Posted at Americas Quarterly on October 6, 2010
Last week, the chief of staff to President Obama, Rahm Emanuel, chose to leave arguably the second most powerful position in the U.S. government to run for mayor of Chicago. Quite a development but one that shows the lure of a major city to someone as powerful as Mr. Emanuel.
But this is not that surprising when we recall how New York Mayor Rudy Giuliani captured the mood of America after 9/11, and how the influence of a mayor can occasionally transcend the actual city he leads. When Mayor Bloomberg recently exercised a leadership moment on the controversy regarding the mosque at Ground Zero, he ended up framing the national debate on this sensitive and controversial subject. Like it or not, cities and their first administrators are being called upon to play a greater role on issues affecting more than their actual jurisdictions and this is a welcome development.
Whether it has to do with climate change and other environmental concerns, it is obvious that large cities have a greater responsibility because of the density of their populations and their jurisdiction over local public transportation. If the issue revolves around employment, cities can play a pivotal role in keeping and in creating jobs by virtue of the quality of life they offer and their receptivity to businesses. When it comes to security and crime, city officials are the best guarantee for the needed security to enhance community life. And when we search for creativity and cultural expression, increasingly we see the inspiration and leadership coming from cities and their artistic communities.
Just last week the Mayor of Montréal Gérald Tremblay visited New York City on a trade mission with a special emphasis on creativity and as part of the city’s delegation to Advertising Week. To different and prestigious audiences, he articulated the many ways that Montréal and New York City have so much in common and how they have and can continue to cooperate in the future. The mayor’s enthusiasm extended to supporting a high-speed rail link between these two diverse and creative cities that are only 370 miles apart. We can expect more talk of common purpose in the months ahead from other mayors. Why, then, should we pay so much attention to cities?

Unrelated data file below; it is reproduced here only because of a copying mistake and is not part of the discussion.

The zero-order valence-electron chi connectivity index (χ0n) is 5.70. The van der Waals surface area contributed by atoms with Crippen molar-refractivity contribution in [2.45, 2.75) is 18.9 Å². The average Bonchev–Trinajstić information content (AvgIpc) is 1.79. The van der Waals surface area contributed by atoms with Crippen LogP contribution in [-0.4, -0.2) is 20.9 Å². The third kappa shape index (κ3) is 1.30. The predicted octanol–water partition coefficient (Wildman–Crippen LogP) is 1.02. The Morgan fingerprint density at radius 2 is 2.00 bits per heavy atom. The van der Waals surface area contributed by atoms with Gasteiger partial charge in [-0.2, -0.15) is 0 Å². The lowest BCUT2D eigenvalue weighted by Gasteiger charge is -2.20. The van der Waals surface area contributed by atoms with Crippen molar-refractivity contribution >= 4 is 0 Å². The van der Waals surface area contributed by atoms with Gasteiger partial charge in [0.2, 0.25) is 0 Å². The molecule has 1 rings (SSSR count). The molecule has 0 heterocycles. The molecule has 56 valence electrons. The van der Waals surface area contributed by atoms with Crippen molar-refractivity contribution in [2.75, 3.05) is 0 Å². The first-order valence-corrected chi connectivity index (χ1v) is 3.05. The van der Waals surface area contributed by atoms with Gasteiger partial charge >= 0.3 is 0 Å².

It is becoming increasingly obvious that large cities are centers of economic, political, cultural, and community life. Together, they are doing more to increase their efforts to share best practices on safety, environmental, educational, and community integration issues. For instance, the C40 Large Cities Climate Leadership Group—involving 40 major cities from five continents—is committed to fight against climate change and improve energy efficiency. Other regroupings such as the ICLEI, which represents local governments, is dedicated to sustainable development. The International Cities of Peace involves an international alliance promoting peace conferences and hosting international organizations. Finally, the Association internationale des maires francophones, which includes cities from 48 French-speaking nations, is a forum to share best practices and new ideas regarding diversity.
These examples show that in lieu of the difficulties that national governments have in solving problems of planetary proportions such as climate change, cities seem to have greater flexibility to transcend the bitter partisan divide, find common ground and fill the void. The link with the voter is more direct and concrete. Ideology plays a lesser role and the basic notion of living as neighbors, provides an immediate and promising framework for problem solving.
This does not mean that national governments are on the road to a lesser role. But the attraction of cities to powerful persons such as Rahm Emanuel and Michael Bloomberg shows the importance that cities will play in the future to tackle the big challenges to improve the world.